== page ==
Saturday, August 13, 2011

The Smokescreen on Sunscreens

Did you know that in the United States, that sunscreens aren't subject to any real regulation by the Food and Drug Administration, and that the FDA has been waffling on safety guidelines since 1978? Some of the more effective ingredients that have been in use in Europe and even fairly recently in Canada like Tinosorb S® and Tinosorb M® are still not approved by the FDA.

Just like the photo here, a higher SPF does not necessarily translate into increased protection. Many screens with a high SPF only protect you from UVB, not UVA.

Theres some fascinating information at:

that goes on to rate many sunscreens on their effectiveness, and also has a list of the members of their "Hall of Shame".

Some of these Hall of Shamers are products geared towards use on babies. Some of these have a high SPF that give the impression of high protection, but only against UVB rays, not UVA rays, which are the ones that go deeper into the skin and cause cellular damage.

I think it's a shame that many of the most highly ranked sunscreens don't appear to be available in Canada. At least, I've never seen them on shelves here in Canada. It's also rather shocking that one of the sunscreens my dermatologist recommended for daily use is ranked as a moderate risk due to it containing oxybenzone.

Oxybenzone risks:
Developmental/reproductive toxicity, Endocrine disruption, Allergies/immunotoxicity, Persistence and bioaccumulation, Enhanced skin absorption, Biochemical or cellular level changes

Even worse is that a can of spray sunscreen in my bathroom, which is promptly going in the garbage, is ranked as a high hazard for: being a spray, having oxybenzone and vitamin A in it. That makes sense.... breathing in chemicals that cause endocrine disruption, biochemical and cellular level changes can't be that good for you. Now think of how many parents you see spraying their kids with this stuff. They even make it smell "nice" so it's not offensive when you breathe it in, and you breathe it in deeply because it smells good.

There's a logo on many sunscreens that give the impression that it is recommended by the Canadian Cancer Society. Did you know that all the use of this logo means is that the manufacturer PAID the Canadian Cancer Society to use their logo? On the back of my apparently toxic sunscreen, it says... in tiny letters that my old eyes can't read very well: "The Canadian Cancer Society supports the use of sunscreen but does not endorse specific products."

So give the impression that you are recommending or endorsing this particular product, but then state in small letters that you don't.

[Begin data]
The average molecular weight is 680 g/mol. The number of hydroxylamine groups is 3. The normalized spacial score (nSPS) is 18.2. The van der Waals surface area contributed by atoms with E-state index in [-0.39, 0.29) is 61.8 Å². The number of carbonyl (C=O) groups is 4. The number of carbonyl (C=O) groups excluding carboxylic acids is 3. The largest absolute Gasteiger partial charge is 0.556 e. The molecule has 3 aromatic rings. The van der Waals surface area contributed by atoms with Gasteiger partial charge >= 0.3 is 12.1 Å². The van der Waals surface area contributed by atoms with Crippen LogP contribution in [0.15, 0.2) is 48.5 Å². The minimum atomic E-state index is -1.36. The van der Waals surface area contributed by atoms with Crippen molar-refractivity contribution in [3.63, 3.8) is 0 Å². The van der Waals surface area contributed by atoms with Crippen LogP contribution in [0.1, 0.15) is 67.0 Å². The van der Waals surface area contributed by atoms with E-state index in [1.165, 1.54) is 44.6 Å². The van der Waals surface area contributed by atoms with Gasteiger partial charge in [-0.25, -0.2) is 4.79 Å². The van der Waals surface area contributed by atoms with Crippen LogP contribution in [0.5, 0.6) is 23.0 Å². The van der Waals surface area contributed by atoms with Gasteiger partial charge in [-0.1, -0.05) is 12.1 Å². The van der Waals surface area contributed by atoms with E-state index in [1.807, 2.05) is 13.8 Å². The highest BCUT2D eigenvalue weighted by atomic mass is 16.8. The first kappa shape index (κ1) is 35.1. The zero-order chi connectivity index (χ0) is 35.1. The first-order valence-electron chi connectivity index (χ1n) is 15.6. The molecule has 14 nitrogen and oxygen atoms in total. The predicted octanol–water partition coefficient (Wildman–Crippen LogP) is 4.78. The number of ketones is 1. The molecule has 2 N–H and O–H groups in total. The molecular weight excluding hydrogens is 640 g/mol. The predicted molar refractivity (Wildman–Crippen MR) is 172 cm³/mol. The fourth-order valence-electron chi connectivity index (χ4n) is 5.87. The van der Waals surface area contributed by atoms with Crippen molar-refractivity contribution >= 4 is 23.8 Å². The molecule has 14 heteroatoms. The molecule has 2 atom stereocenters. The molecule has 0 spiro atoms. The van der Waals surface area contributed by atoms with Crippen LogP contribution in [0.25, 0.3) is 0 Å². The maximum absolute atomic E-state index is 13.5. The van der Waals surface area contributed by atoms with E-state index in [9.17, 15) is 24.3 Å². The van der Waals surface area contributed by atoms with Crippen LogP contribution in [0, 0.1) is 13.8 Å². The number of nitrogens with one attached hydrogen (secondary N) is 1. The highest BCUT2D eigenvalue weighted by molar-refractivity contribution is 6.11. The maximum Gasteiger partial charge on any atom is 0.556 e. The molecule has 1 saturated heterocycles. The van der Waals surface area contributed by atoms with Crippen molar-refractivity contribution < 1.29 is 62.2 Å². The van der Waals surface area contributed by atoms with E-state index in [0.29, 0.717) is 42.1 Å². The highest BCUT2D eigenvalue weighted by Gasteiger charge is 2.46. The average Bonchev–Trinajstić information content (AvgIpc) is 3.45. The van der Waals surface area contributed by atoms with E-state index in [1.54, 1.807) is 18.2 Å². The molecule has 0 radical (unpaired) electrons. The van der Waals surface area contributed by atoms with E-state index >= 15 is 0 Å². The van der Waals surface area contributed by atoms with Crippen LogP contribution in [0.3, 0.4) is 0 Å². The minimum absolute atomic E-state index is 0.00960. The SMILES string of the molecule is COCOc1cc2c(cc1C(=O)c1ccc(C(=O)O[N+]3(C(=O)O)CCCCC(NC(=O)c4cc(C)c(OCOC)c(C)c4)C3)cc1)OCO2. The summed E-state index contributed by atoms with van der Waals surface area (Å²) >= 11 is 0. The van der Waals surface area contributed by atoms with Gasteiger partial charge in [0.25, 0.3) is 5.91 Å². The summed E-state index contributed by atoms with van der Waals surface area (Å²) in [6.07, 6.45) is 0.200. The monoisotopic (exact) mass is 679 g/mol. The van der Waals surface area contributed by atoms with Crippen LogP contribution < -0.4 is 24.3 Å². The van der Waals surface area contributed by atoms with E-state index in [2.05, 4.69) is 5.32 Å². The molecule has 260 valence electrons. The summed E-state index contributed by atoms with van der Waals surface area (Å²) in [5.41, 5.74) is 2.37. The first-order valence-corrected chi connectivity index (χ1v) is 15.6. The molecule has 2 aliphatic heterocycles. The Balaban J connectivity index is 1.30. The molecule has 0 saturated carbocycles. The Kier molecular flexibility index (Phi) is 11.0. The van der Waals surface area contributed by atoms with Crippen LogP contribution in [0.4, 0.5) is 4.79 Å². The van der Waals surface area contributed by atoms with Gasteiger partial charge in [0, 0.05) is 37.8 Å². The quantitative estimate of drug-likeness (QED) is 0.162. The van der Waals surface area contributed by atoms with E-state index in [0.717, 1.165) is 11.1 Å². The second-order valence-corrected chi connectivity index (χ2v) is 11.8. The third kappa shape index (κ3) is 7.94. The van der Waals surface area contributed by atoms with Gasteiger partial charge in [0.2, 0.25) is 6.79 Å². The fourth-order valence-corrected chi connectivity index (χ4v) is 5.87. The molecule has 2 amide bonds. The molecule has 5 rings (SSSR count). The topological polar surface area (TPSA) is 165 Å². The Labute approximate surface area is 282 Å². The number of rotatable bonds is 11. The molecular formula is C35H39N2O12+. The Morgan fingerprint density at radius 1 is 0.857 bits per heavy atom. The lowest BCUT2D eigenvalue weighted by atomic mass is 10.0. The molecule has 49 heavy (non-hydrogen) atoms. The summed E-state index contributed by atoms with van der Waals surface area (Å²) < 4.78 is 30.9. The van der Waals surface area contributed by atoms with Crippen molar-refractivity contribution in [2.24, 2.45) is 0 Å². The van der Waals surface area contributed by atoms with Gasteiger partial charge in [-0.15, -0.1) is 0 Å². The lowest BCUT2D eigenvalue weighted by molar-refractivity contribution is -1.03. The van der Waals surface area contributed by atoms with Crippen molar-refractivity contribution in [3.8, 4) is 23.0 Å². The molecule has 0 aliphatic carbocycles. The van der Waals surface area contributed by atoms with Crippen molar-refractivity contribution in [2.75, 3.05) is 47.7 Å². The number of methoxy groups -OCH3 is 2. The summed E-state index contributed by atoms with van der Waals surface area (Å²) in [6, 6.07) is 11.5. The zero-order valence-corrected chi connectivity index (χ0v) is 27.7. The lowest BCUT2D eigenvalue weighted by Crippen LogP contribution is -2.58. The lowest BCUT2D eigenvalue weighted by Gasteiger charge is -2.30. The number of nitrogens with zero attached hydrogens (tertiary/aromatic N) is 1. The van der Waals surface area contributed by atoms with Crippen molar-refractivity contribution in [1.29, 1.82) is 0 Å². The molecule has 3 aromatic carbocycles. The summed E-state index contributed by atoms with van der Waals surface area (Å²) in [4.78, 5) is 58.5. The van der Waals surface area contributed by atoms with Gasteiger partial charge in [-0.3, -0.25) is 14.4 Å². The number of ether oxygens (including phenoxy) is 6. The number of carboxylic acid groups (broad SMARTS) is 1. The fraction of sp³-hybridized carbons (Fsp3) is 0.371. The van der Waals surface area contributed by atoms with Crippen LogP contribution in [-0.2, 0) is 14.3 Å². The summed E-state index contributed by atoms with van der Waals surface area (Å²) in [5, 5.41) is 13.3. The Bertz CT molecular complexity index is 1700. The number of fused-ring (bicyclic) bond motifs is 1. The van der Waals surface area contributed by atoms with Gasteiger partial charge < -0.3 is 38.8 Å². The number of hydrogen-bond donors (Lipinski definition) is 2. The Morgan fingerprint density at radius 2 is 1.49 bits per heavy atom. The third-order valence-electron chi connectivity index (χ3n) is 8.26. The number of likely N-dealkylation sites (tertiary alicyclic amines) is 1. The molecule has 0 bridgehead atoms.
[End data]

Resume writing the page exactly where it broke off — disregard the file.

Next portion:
Have a look at the EWG site and try to find your favorite sunscreen there and see what they have to say about it. It's quite enlightening.

"Sunscreen makers and users in Europe have more options than in the United States. In Europe, sunscreen makers can select from among 27 chemicals for their formulations, compared to 17 in the U.S. Companies selling in Europe can add any of seven UVA filters to their products, but have a choice of only three when they market in the U.S. European sunscreens could earn FDA’s proposed four-star top rating for UVA protection, while the best U.S. products would earn only three stars. Sunscreen chemicals approved in Europe but not by the FDA provide up to five times more UVA protection; U.S. companies have been waiting five years for FDA approval to use the same compounds. Last but not least, Europeans will find many sunscreens with strong (mandatory) UVA protection if proposed regulations in Europe are finalized. Under FDA’s current proposal, Americans will not. " - from EWG website

If you're in Canada and looking for a quality sunscreen that offers protection against UVA as well as UVB, it would appear that you should look for sunscreens containing Mexoryl XL, Mexoryl SX (Anthelios™, Ombrelle™, Vichy™ and Biotherm™ (L'OrĂ©al) products and Tinosorb S® and Tinosorb M® Minesol® SPF 60 products (RoC®/Johnson & Johnson)

Yes, it hasn't gone un-noticed that some of these are much more expensive than most products commonly bought at the drugstore. How many parents can afford RoC for their kids?

Or you could just buy your sunscreen in Europe. Or we could lobby Health Canada for stricter guidelines on labeling, packaging and ingredient disclosure.

1 comment:

  1. I had no idea about any of this stuff about sunscreens though. BSP uses one of thse sprays faithfully, and I always slathered my kids with the 45 SPF products when they were young - apparently, probably uselessly. :/